On Saturday 20th September 2014, Black History Studies held our fifth Black Market and Film Festival event at Platanos College, Stockwell. The Black Market is an event to showcase, expose and connect Black cultural and creative entrepreneurs to the community and to provide a platform to sell their products, promote their skills and engage with the local and surrounding community.
The event was successful with over 250 people attending on the day to support the 42 Black Businesses who showcased their products and services at the event. At the event we premiered the film ‘Elementary Genocide: From Primary to Penitentiary' by Rahiem Shabazz.
We would like to thank the following exhibitors for supporting our event A World Without Sickle Cell Anemia, Afrocentric 805, Ajene Healing, All Knightz Ltd, Amedee, Angela Singate, Aviela, Black History Tshirts, Calabash Hub, CaribBe TV, Cleo and Annie's, Djalis Creations, Dre's Designs, Forever Living Products, Herb Authentic, Hortense Muhammad, Jaan's Jewellery, Jerpurity, KALIARTZ, Katati First, Kinkz Accessories, Kittylocks Hair Care, Kuya Organics, Marcia Makeba, Marian's Collections, Nafasi Cultured Cards by Nature, Netera, Ni-Ka Deluxe, Ooma and Yumi, Osargenews.com, Pieces By Keke, Pretty Girlz Rock, Promoting Our Heritage, PureGoodness, QTIMA, Ratat and Mertkhon Ltd, Shiri Achu Art, Source Energy Organic, The Naturally You Coach, The Primary Learning Centre and Yaa Yaa Arts.
We would like to say a special thanks to Deniece from Platanos College, Naomi Dawkins, Wayne Riley of All Knightz Ltd and Dr Lez Henry.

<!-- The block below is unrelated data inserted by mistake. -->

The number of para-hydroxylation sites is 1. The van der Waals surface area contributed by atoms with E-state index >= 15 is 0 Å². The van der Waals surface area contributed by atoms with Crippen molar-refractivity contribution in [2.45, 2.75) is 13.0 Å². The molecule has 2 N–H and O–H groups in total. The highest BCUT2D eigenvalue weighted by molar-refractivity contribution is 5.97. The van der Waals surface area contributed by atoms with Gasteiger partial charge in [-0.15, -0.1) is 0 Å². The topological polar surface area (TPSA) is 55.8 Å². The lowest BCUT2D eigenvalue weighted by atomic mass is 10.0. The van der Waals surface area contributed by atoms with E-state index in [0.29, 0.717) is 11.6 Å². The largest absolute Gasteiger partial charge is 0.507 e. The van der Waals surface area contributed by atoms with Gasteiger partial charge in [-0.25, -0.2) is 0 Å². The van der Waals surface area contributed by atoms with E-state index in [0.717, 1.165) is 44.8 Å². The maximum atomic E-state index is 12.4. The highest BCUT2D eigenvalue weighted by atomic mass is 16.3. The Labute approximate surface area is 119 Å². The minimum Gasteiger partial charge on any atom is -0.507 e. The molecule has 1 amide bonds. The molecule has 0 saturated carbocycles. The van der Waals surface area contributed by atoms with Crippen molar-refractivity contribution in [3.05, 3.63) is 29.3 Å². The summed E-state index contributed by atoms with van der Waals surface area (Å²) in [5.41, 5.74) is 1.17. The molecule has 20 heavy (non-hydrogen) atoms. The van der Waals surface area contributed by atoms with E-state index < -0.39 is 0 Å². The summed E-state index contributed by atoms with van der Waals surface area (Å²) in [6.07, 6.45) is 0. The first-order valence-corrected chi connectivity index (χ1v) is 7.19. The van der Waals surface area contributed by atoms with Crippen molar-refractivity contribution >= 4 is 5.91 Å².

We would like to thank Bro Icha of JetBlakInc for filming and photographing the event. We would like to thank all who volunteered to help on the day whose invaluable help made the day a success such as Sonia Scully, Lorna Campbell, Empress Jai, Vanika, Robert, Debrose, Legett, Mariah, Marchessa, Camille and Stephanie.
For more images, please go to https://www.flickr.com/photos/112953445@N07/sets/72157647864336535/
On Saturday 12th April 2014, Black History Studies held our fourth Black Market and Film Festival event at Platanos College, Stockwell.The event was successful with over 300 people attending on the day to support the 41 Black Businesses who showcased their products and services at the event.
We would like to thank the following exhibitors for supporting our event All Knightz Ltd, Amedee, Artisan Impression Publishing, Calabash Hub, CESSA, CHOSAN, Craft2ability, Dre's Designs, From the Smiley Coast- The Gambia, Inifinit Therapi, J2Step Designs, Jaan's Jewellery, Jackie Morrison Photography, Jerpurity, KALIARTZ, Kittylocks Hair Care, Marcia Makeba, Moremi Books, Moyo wa Taifa, N8ture Juice, Nafasi Cultured Cards by Nature, Natalie Coopers Books, Nefertiti's Naturals, Ni-Ka Deluxe, Ninety3Ninety4, Only One of a Kind, Oya's Adornments, Pebbles Wearable, Pieces By Keke, PositiveImageProject, Promoting Our Heritage, Pure Aroma, PureGoodness, Serenity Wholistic Living, Shanika's Creations, Synergy, Talk Moneywise, The Maroon Boutique, Tree of Knowledge Bookshop and Yours Naturally.
We would like to say a special thanks to Deniece from Platanos College, Trinity Starr who delivered the Beautiful Black Queens session, Eli Anderson for this spoken word performance and Stephen Graham for taking part in the question and answer session after the screening of his film ‘I'm a Gun'.
We would like to thank Bro Icha and son of JetBlakInc for filming and photographing the event.